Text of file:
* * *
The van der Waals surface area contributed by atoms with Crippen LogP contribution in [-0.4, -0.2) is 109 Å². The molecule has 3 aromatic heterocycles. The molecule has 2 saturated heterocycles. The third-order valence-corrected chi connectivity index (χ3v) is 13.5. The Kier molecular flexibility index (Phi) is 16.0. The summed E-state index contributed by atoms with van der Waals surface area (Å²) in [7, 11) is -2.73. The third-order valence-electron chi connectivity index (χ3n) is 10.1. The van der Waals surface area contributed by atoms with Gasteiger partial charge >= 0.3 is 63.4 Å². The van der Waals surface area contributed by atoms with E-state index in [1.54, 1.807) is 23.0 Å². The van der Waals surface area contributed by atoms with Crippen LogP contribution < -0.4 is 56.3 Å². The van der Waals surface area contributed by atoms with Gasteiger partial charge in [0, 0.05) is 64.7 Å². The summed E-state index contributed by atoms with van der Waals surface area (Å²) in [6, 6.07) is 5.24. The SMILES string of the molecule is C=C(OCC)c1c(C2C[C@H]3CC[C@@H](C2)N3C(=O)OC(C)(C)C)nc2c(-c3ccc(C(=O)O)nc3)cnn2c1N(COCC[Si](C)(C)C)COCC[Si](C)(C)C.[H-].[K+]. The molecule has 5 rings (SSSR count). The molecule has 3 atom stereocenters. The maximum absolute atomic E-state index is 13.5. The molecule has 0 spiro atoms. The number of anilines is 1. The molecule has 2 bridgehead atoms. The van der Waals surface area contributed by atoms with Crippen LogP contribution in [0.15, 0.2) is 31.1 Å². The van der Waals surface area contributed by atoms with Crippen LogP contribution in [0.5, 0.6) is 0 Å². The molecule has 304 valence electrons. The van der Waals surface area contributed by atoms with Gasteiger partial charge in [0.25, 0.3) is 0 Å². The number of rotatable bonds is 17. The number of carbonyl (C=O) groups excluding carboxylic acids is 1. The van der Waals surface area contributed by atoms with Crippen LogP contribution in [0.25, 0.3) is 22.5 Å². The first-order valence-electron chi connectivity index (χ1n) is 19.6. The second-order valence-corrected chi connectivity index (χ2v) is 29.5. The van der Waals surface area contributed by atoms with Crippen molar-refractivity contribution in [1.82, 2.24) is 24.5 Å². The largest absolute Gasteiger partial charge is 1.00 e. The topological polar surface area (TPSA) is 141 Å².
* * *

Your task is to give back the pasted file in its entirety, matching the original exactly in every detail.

The van der Waals surface area contributed by atoms with Crippen LogP contribution in [-0.4, -0.2) is 109 Å². The molecule has 3 aromatic heterocycles. The molecule has 2 saturated heterocycles. The third-order valence-corrected chi connectivity index (χ3v) is 13.5. The Kier molecular flexibility index (Phi) is 16.0. The summed E-state index contributed by atoms with van der Waals surface area (Å²) in [7, 11) is -2.73. The third-order valence-electron chi connectivity index (χ3n) is 10.1. The van der Waals surface area contributed by atoms with Gasteiger partial charge >= 0.3 is 63.4 Å². The van der Waals surface area contributed by atoms with E-state index in [1.54, 1.807) is 23.0 Å². The van der Waals surface area contributed by atoms with Crippen LogP contribution < -0.4 is 56.3 Å². The van der Waals surface area contributed by atoms with Gasteiger partial charge in [0, 0.05) is 64.7 Å². The summed E-state index contributed by atoms with van der Waals surface area (Å²) in [6, 6.07) is 5.24. The SMILES string of the molecule is C=C(OCC)c1c(C2C[C@H]3CC[C@@H](C2)N3C(=O)OC(C)(C)C)nc2c(-c3ccc(C(=O)O)nc3)cnn2c1N(COCC[Si](C)(C)C)COCC[Si](C)(C)C.[H-].[K+]. The molecule has 5 rings (SSSR count). The molecule has 3 atom stereocenters. The maximum absolute atomic E-state index is 13.5. The molecule has 0 spiro atoms. The number of anilines is 1. The molecule has 2 bridgehead atoms. The van der Waals surface area contributed by atoms with Crippen LogP contribution in [0.15, 0.2) is 31.1 Å². The van der Waals surface area contributed by atoms with Crippen LogP contribution in [0.5, 0.6) is 0 Å². The molecule has 304 valence electrons. The van der Waals surface area contributed by atoms with Gasteiger partial charge in [0.25, 0.3) is 0 Å². The number of rotatable bonds is 17. The number of carbonyl (C=O) groups excluding carboxylic acids is 1. The van der Waals surface area contributed by atoms with Crippen LogP contribution in [0.25, 0.3) is 22.5 Å². The first-order valence-electron chi connectivity index (χ1n) is 19.6. The second-order valence-corrected chi connectivity index (χ2v) is 29.5. The van der Waals surface area contributed by atoms with Crippen molar-refractivity contribution in [1.82, 2.24) is 24.5 Å². The largest absolute Gasteiger partial charge is 1.00 e. The topological polar surface area (TPSA) is 141 Å².